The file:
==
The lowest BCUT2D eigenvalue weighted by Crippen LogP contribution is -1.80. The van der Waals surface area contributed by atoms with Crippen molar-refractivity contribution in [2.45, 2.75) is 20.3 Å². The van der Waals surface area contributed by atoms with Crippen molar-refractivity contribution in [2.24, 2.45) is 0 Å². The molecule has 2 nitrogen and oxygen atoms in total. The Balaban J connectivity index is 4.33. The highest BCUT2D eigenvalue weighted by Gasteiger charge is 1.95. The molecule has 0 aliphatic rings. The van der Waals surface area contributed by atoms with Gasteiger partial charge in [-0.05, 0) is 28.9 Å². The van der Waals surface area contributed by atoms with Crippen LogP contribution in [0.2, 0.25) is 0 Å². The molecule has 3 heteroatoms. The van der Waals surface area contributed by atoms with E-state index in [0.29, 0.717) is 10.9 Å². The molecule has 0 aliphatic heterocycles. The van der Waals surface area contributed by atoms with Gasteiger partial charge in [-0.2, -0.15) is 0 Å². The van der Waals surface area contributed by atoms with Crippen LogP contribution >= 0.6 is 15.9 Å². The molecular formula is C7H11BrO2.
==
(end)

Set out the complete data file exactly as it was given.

The lowest BCUT2D eigenvalue weighted by Crippen LogP contribution is -1.80. The van der Waals surface area contributed by atoms with Crippen molar-refractivity contribution in [2.45, 2.75) is 20.3 Å². The van der Waals surface area contributed by atoms with Crippen molar-refractivity contribution in [2.24, 2.45) is 0 Å². The molecule has 2 nitrogen and oxygen atoms in total. The Balaban J connectivity index is 4.33. The highest BCUT2D eigenvalue weighted by Gasteiger charge is 1.95. The molecule has 0 aliphatic rings. The van der Waals surface area contributed by atoms with Gasteiger partial charge in [-0.05, 0) is 28.9 Å². The van der Waals surface area contributed by atoms with Crippen LogP contribution in [0.2, 0.25) is 0 Å². The molecule has 3 heteroatoms. The van der Waals surface area contributed by atoms with E-state index in [0.29, 0.717) is 10.9 Å². The molecule has 0 aliphatic heterocycles. The van der Waals surface area contributed by atoms with Gasteiger partial charge in [-0.2, -0.15) is 0 Å². The van der Waals surface area contributed by atoms with Crippen LogP contribution >= 0.6 is 15.9 Å². The molecular formula is C7H11BrO2.